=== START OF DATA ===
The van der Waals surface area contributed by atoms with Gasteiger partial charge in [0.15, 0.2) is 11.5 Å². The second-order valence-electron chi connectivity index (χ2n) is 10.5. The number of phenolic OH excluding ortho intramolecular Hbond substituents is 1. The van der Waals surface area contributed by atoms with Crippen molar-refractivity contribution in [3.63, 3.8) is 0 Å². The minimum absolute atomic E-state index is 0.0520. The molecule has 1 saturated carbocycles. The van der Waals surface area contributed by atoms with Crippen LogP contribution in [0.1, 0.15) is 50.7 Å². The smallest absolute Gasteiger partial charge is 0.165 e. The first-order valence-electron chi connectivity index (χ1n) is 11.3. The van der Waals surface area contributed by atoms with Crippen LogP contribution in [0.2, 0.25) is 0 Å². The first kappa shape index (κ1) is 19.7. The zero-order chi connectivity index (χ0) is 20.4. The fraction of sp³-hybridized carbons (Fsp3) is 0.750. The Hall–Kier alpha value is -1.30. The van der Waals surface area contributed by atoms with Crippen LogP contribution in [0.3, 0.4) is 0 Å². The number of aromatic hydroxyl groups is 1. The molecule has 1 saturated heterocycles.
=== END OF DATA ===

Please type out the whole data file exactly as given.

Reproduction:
The van der Waals surface area contributed by atoms with Gasteiger partial charge in [0.15, 0.2) is 11.5 Å². The second-order valence-electron chi connectivity index (χ2n) is 10.5. The number of phenolic OH excluding ortho intramolecular Hbond substituents is 1. The van der Waals surface area contributed by atoms with Crippen molar-refractivity contribution in [3.63, 3.8) is 0 Å². The minimum absolute atomic E-state index is 0.0520. The molecule has 1 saturated carbocycles. The van der Waals surface area contributed by atoms with Crippen LogP contribution in [0.1, 0.15) is 50.7 Å². The smallest absolute Gasteiger partial charge is 0.165 e. The first-order valence-electron chi connectivity index (χ1n) is 11.3. The van der Waals surface area contributed by atoms with Crippen LogP contribution in [0.2, 0.25) is 0 Å². The first kappa shape index (κ1) is 19.7. The zero-order chi connectivity index (χ0) is 20.4. The fraction of sp³-hybridized carbons (Fsp3) is 0.750. The Hall–Kier alpha value is -1.30. The van der Waals surface area contributed by atoms with Crippen LogP contribution in [0.3, 0.4) is 0 Å². The number of aromatic hydroxyl groups is 1. The molecule has 1 saturated heterocycles.